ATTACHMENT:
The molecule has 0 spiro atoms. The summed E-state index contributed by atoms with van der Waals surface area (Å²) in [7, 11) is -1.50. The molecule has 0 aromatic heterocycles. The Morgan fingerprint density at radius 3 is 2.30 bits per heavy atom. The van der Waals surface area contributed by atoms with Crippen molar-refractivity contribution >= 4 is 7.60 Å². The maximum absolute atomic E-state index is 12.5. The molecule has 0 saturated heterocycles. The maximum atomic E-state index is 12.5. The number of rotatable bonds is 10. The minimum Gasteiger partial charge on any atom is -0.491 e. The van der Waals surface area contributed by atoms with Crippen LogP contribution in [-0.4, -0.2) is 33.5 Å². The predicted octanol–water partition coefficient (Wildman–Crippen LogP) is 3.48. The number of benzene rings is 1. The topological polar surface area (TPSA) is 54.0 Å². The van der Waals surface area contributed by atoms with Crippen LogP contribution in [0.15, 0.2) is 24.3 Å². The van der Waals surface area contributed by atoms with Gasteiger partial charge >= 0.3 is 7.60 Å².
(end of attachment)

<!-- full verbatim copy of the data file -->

The molecule has 0 spiro atoms. The summed E-state index contributed by atoms with van der Waals surface area (Å²) in [7, 11) is -1.50. The molecule has 0 aromatic heterocycles. The Morgan fingerprint density at radius 3 is 2.30 bits per heavy atom. The van der Waals surface area contributed by atoms with Crippen molar-refractivity contribution >= 4 is 7.60 Å². The maximum absolute atomic E-state index is 12.5. The molecule has 0 saturated heterocycles. The maximum atomic E-state index is 12.5. The number of rotatable bonds is 10. The minimum Gasteiger partial charge on any atom is -0.491 e. The van der Waals surface area contributed by atoms with Crippen LogP contribution in [-0.4, -0.2) is 33.5 Å². The predicted octanol–water partition coefficient (Wildman–Crippen LogP) is 3.48. The number of benzene rings is 1. The topological polar surface area (TPSA) is 54.0 Å². The van der Waals surface area contributed by atoms with Crippen LogP contribution in [0.15, 0.2) is 24.3 Å². The van der Waals surface area contributed by atoms with Gasteiger partial charge >= 0.3 is 7.60 Å².